Peter Soffel is the stuffy warden of a remote American prison around the turn of the century. His wife, Kate, finds herself attracted to prisoner Ed Biddle. She abandons her husband and ... See full summary »
The Million Dollar Hotel follows the supposed murder of Izzy Goldkiss. FBI Agent Skinner is sent into investigate the crime, and to weed out the killer. When he reaches the 'hotel', he comes across many of the forgotten types of people living in the city. You have Geronimo, who is a self proclaimed Native American artist. Dixie, played with great gusto by Peter Stormare, as the 'fifth' Beetle that is still waiting for his royalty payments, as well as recognition. Eloise, who is the neighborhood 'whore'. And then there is Tom-Tom, played by Jeremy Davies. He's the center of the story, being that he's the 'village idiot' of the bunch, and has the trust of everyone in the Hotel. Agent Skinner has a few days to find out who the killer is, while the residents of the hotel devise a scheme to sell off Izzy's fabled 'Tar Paintings'. Written by
The positions of the pool balls change during the voting scene. See more »
Wow, after I jumped it occurred to me, life is perfect, life is the best. It's full of magic, beauty, opportunity, and television, and surprises, lots of surprises, yeah. And then there's that stuff that everybody longs for, but they only real feel when it's gone. All that just kinda hit me. I guess you don't really see it all clearly when you're - ya know - alive.
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I bought this film "pre-viewed" on DVD because of Mel Gibson's face on the front cover and the promise of bonus features on the back. After watching it, I wondered if it was released on the heels of 9-11, as nothing else could quite explain why I had never even heard a one-liner about this fresh film with it's very believable, and wonderfully eccentric characters. The cast is first rate; Mel Gibson in his most complex role to date; Jimmy Smits, an absolute natural; Gloria Stewart (Titanic), Amanda Plummer, (The Fisher King; Freejack) Peter Stormare, (Chocolat; Armageddon) Julian Sands (Boxing Helena) and even Bud Cort (Harold and Maude; Pollock) support the two leads, Jeremy Davies, (Saving Pvt. Ryan) and Milla Jovovich. (The Messenger; Zoolander)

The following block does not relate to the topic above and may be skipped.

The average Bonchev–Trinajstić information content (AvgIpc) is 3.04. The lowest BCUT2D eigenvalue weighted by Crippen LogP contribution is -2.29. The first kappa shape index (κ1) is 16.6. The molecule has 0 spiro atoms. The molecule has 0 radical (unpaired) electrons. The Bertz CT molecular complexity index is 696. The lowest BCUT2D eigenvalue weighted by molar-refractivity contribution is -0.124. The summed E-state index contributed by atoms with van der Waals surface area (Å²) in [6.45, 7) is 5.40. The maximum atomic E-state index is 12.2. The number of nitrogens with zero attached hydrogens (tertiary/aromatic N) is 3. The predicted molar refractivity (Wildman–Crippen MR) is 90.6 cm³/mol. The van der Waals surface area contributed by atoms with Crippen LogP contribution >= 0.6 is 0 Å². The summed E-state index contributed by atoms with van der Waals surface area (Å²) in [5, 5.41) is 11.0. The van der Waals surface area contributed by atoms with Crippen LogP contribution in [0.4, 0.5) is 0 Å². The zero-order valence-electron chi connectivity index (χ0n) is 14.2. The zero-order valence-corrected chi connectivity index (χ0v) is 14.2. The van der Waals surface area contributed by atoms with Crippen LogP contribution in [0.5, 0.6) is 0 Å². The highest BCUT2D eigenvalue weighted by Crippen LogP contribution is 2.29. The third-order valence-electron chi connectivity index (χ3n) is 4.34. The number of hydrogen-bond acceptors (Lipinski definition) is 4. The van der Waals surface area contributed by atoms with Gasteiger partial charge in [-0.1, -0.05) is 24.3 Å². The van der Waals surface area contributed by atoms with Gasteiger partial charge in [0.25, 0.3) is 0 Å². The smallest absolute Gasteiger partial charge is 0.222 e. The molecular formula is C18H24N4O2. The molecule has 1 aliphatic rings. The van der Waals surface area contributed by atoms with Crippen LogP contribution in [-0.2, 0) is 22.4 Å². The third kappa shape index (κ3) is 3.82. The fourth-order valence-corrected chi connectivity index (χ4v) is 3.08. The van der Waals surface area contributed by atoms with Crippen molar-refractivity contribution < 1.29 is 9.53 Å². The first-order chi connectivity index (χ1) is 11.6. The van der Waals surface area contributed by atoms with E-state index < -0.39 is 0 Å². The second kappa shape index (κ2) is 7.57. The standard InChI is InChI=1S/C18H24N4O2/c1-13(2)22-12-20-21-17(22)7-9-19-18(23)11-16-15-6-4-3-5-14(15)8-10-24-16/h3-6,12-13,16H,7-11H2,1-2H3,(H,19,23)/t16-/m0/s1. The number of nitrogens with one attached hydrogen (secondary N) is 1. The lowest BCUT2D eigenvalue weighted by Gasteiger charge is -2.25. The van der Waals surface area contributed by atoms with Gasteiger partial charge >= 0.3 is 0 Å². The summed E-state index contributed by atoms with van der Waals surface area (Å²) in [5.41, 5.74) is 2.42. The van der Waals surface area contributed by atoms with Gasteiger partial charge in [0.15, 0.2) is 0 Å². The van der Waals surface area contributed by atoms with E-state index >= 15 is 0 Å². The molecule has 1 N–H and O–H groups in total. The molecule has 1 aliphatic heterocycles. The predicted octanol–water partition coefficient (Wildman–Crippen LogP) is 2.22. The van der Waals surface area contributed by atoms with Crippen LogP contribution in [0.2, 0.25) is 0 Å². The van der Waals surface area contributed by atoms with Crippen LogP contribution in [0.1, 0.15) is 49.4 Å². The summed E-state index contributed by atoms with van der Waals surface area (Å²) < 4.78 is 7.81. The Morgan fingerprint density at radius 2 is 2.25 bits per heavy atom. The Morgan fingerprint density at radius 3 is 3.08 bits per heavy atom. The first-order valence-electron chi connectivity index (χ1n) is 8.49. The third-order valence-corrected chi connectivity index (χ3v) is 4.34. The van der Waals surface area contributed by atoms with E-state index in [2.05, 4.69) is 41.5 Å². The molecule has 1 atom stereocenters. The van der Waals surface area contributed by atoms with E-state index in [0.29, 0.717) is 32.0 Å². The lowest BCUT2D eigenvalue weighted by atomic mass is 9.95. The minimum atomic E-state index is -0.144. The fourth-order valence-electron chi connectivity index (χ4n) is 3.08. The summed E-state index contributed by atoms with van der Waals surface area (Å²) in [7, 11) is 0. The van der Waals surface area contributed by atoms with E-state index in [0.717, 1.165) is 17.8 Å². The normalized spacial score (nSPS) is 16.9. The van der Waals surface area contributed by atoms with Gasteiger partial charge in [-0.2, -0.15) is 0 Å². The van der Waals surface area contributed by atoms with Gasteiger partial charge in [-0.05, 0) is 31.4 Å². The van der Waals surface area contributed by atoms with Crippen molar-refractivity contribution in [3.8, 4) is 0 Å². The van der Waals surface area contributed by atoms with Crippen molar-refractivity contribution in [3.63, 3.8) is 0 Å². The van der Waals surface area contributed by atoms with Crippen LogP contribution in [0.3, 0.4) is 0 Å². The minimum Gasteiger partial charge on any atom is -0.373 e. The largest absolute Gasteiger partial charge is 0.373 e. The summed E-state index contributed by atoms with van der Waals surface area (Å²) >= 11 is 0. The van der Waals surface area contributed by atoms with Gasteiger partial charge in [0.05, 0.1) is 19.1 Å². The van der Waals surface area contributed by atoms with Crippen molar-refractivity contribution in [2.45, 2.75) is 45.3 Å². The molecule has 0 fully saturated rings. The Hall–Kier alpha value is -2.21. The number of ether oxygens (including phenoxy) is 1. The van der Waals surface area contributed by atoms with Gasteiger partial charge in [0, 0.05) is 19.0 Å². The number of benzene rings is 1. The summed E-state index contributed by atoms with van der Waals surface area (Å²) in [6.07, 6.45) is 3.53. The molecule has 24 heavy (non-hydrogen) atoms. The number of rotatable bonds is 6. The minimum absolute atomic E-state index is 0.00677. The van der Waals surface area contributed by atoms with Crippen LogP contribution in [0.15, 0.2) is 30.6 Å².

The DVD is a treat with U2's haunting song "The ground beneath her feet" the perfect accompaniment to the opening menu, as it sets the tone for the film beautifully. (Ok, I'm conveniently ignoring the opening song, "The First Time," as well as the actual opening shot, but after that ordinary opening, the movie gets deep and interesting quickly.)
When we first meet "Tom Tom," he is preparing to jump off the roof of the "Million Dollar Hotel." As he runs across the roof and launches himself through the air, our emotions are still not with him, for we only know three things about him, 1.) he looks peculiar, 2.) He is throwing himself off the roof of a hotel in some big city and 3.) he has not connected with us on a human level... As he sails spread-eagled through the air, we hear his voice proclaim: "Wow, after I jumped, it occurred to me... life is perfect." From that narrative voice and beyond, this film sucks you into the lives of the "Beggar's Butler," a retarded man and splendid mimic played to perfection by Davies, and the girl of his modest dreams, Eloise, played by Milla Jovovich. Tom Tom's best friend, Izzy Goldkiss (Tim Roth) died from a fall from the same roof and special agent Skinner (Gibson) is brought in by media mogul and Izzy dad, Stanley Goldkiss to find or frame a killer. The residents band together to stand up to Skinner and perhaps make a few dollars for themselves in the process. The film is well acted and unpredictable and by the time we watch Tom launch himself over the edge at the film's conclusion, we have come to care - to really care - about this human being and the motley crew of characters who people his world, and that brings a genuine welling of emotion and a spilling of tears. Not many films today can claim as much.
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